Historian Petitions for Billy the Kid Death Certificate

"There is overwhelming evidence" of Billy the Kid's death date, historian says.

ByEMILY SHAPIRO
February 28, 2015, 5:53 PM
PHOTO: Billy the Kid, American gunman and outlaw, (1877-1881)
Billy the Kid, American gunman and outlaw, (1877-1881) is seen in a print from the Pictorial History of the Wild West, 1954.
The Print Collector/Getty Images

— -- Billy the Kid may finally get a death certificate.

Rumors have been circulating for years surrounding the death of the infamous outlaw from the 1800s, and historian Robert Stahl has filed a petition at a district court in Fort Sumner a to make the death date official.

Stahl believes that Billy the Kid, the notorious bandit who had escaped from the Lincoln County Jail in New Mexico, was shot and killed the morning of July 15, 1881, in Fort Sumner, New Mexico, by Lincoln County Sheriff Pat Garrett.

In the 29-page petition, Stahl, a professor emeritus at Arizona State University, requests that the state of New Mexico issue a death certificate acknowledging July 15, 1881 as the death date and Garrett as the shooter.

PHOTO: Historian Robert Stahl has filed a petition to get a death date issued for Billy the Kid.
Historian Robert Stahl has filed a petition to get a death date issued for Billy the Kid.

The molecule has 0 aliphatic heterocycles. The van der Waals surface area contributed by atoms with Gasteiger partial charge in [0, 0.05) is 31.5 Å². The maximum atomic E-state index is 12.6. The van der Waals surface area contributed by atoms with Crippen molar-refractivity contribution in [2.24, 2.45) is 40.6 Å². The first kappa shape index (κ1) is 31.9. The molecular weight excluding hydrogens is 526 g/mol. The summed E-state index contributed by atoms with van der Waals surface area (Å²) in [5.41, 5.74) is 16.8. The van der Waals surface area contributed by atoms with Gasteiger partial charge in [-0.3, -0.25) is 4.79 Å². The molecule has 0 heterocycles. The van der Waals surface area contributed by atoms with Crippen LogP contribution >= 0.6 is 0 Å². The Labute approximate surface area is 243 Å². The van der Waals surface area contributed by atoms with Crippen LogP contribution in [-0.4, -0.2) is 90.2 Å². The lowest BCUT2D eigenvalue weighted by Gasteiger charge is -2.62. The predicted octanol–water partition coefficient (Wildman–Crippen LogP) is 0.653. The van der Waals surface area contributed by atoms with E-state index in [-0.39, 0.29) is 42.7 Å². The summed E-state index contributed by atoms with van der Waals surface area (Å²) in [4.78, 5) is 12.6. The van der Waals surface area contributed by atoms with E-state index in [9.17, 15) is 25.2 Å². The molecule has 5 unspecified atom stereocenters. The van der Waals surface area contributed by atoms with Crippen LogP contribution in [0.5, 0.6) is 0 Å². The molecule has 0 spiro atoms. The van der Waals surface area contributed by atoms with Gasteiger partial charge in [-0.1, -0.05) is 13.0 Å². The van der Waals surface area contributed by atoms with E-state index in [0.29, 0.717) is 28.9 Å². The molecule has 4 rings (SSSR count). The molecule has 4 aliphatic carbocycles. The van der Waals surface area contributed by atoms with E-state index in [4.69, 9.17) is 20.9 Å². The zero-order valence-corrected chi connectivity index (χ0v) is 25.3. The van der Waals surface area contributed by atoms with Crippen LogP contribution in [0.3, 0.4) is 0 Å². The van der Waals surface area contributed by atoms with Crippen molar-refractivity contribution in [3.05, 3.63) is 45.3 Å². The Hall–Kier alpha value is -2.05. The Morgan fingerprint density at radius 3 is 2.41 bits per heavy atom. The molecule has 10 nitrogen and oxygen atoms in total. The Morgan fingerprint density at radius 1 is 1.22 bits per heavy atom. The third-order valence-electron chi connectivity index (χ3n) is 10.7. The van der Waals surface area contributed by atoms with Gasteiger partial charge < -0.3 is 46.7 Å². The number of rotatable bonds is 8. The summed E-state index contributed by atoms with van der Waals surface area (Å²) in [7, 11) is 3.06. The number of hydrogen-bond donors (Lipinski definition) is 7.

Robert Stahl

"By us issuing a death certificate, especially with overwhelming evidence that he did in fact die, it would mean all of these people who are impostors couldn't have been Billy the Kid, because he died at about 12:30 a.m. on July 15, 1881," Stahl told ABC News today. "There is overwhelming evidence. Too many people saw the body with the bullet.

"And the coroner's jury report not only identified the body as being that of Billy the Kid, but that he was shot by Pat Garrett," Stahl said.

Others claim that the outlaw didn't die at the hand of the sheriff and instead lived to be an old man. Several people over the years have claimed to be Billy the Kid. But according to Stahl, the state only "didn't officially recognize the Kid died because they didn't create a death certificate."

"Death certificates should be issued when somebody died," Stahl said. "And the fact is, in territorial New Mexico at the time, death certificates were rarely issued and especially in rural areas. And we do know that Billy was killed because there is an official coroner's report. But even with that report, it was not a common practice to go and create a death certificate."

A New Mexico judge is expected to schedule a hearing soon to make a decision.

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